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#6365268 - 07/11/16 07:53 AM Introduction and hog hunting intentions
J-Tar Offline
Green Horn

Registered: 07/11/16
Posts: 6
Loc: oregon, USA
I didn't see an intro section so since my main reason for joining is feral hogs I'll just write my intro here along with my reasons and intentions for joining your forum.
I have been a life long avid outdoorsman and always knew someday Id like to learn to hunt properly, safely,and ethically. Im mostly interested in deer and feral hogs. After a recent trip, my 5th visit to Hawaii's big island I saw the utter destruction the feral pigs have done to such a special ecosystem. I knew after that that I want to help and also begin a new sport.
I have been reading and watching as much as I can on hunting in general but mostly on hogs and Texas seems to have the worst problem in the CONUS. I live in Oregon and we don't have too many pigs up here that the ranchers need any help with, California is too expensive to hunt pigs IMO so I think Texas is where I'd like to check out with 2 experienced deer and elk hunters that are close friends but none of us have any hog exp.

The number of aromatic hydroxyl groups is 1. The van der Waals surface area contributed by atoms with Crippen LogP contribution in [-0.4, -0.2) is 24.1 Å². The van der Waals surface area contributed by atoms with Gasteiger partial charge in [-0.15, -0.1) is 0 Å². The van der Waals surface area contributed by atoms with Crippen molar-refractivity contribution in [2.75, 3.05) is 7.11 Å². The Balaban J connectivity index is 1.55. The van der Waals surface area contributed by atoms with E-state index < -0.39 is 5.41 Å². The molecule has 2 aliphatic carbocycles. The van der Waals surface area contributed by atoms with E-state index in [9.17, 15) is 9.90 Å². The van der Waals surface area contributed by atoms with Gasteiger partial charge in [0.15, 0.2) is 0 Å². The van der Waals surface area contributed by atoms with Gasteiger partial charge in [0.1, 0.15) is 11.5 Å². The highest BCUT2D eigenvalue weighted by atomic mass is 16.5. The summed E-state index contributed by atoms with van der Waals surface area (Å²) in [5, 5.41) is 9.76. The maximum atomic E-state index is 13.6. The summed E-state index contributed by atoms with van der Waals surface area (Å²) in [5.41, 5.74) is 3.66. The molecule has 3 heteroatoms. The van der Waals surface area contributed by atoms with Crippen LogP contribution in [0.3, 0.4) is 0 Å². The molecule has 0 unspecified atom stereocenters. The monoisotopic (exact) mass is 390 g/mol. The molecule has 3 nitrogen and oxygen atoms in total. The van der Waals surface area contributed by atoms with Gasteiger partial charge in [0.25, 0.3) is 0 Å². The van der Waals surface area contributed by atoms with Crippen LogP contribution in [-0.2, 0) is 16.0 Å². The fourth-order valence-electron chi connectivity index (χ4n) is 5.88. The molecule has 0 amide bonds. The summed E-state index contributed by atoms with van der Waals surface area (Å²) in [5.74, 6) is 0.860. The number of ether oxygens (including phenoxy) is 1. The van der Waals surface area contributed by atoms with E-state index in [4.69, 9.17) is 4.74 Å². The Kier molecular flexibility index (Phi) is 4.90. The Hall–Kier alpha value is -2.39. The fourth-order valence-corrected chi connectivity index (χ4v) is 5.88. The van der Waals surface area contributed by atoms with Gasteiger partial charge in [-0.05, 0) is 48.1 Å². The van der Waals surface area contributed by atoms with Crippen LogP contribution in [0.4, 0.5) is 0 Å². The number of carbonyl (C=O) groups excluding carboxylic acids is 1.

I have bought a decent 10.5" ar15 300 Blackout with a Vortex Crossfire II scope. I tend to do a lot of reseraching before I buy things and would appreciate feedback on my choices.

We plan on getting our hunting Lisc's asap so we can get hunting in the summer peak season but I think I would prefer hiring a guide and hunting public land as in stalking rather than pay lots of money at one of those hunting ranches I see videos from. They look great but I'd prefer to start off stalking plus those ranches get pretty expensive when its all said and done.